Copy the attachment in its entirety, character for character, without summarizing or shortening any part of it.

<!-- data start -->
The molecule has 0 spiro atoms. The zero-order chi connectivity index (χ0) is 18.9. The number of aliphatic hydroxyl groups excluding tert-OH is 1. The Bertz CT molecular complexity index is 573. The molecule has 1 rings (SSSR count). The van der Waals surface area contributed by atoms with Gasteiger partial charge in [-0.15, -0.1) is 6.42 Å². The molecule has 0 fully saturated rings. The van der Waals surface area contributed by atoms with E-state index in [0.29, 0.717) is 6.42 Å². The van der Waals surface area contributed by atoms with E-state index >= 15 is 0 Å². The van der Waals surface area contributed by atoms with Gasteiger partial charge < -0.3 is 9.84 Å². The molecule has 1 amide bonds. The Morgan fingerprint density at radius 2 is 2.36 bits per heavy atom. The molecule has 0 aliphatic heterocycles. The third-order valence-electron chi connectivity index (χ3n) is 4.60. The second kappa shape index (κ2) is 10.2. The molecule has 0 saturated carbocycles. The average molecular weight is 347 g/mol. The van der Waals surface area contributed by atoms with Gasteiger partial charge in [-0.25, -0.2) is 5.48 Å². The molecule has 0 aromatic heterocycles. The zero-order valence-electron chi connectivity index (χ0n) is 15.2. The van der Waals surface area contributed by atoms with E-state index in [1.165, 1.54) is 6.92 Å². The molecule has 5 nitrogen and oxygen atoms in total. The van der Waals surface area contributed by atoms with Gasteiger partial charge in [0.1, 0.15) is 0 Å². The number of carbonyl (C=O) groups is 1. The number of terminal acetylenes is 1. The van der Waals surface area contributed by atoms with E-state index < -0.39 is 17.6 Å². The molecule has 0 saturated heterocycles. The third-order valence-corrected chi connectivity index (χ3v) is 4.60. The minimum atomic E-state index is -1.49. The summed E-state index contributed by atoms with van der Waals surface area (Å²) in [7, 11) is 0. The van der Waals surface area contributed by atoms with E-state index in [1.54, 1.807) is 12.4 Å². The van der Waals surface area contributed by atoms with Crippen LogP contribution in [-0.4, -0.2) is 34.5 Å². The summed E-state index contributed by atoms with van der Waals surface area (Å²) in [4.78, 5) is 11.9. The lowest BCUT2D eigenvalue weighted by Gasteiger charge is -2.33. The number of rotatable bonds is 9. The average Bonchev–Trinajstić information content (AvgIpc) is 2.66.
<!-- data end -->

The molecule has 0 spiro atoms. The zero-order chi connectivity index (χ0) is 18.9. The number of aliphatic hydroxyl groups excluding tert-OH is 1. The Bertz CT molecular complexity index is 573. The molecule has 1 rings (SSSR count). The van der Waals surface area contributed by atoms with Gasteiger partial charge in [-0.15, -0.1) is 6.42 Å². The molecule has 0 fully saturated rings. The van der Waals surface area contributed by atoms with E-state index in [0.29, 0.717) is 6.42 Å². The van der Waals surface area contributed by atoms with E-state index >= 15 is 0 Å². The van der Waals surface area contributed by atoms with Gasteiger partial charge < -0.3 is 9.84 Å². The molecule has 1 amide bonds. The Morgan fingerprint density at radius 2 is 2.36 bits per heavy atom. The molecule has 0 aliphatic heterocycles. The third-order valence-electron chi connectivity index (χ3n) is 4.60. The second kappa shape index (κ2) is 10.2. The molecule has 0 saturated carbocycles. The average molecular weight is 347 g/mol. The van der Waals surface area contributed by atoms with Gasteiger partial charge in [-0.25, -0.2) is 5.48 Å². The molecule has 0 aromatic heterocycles. The zero-order valence-electron chi connectivity index (χ0n) is 15.2. The van der Waals surface area contributed by atoms with E-state index in [1.165, 1.54) is 6.92 Å². The molecule has 5 nitrogen and oxygen atoms in total. The van der Waals surface area contributed by atoms with Gasteiger partial charge in [0.1, 0.15) is 0 Å². The number of carbonyl (C=O) groups is 1. The number of terminal acetylenes is 1. The van der Waals surface area contributed by atoms with E-state index < -0.39 is 17.6 Å². The molecule has 0 saturated heterocycles. The third-order valence-corrected chi connectivity index (χ3v) is 4.60. The minimum atomic E-state index is -1.49. The summed E-state index contributed by atoms with van der Waals surface area (Å²) in [7, 11) is 0. The van der Waals surface area contributed by atoms with E-state index in [1.54, 1.807) is 12.4 Å². The van der Waals surface area contributed by atoms with Crippen LogP contribution in [-0.4, -0.2) is 34.5 Å². The summed E-state index contributed by atoms with van der Waals surface area (Å²) in [4.78, 5) is 11.9. The lowest BCUT2D eigenvalue weighted by Gasteiger charge is -2.33. The number of rotatable bonds is 9. The average Bonchev–Trinajstić information content (AvgIpc) is 2.66.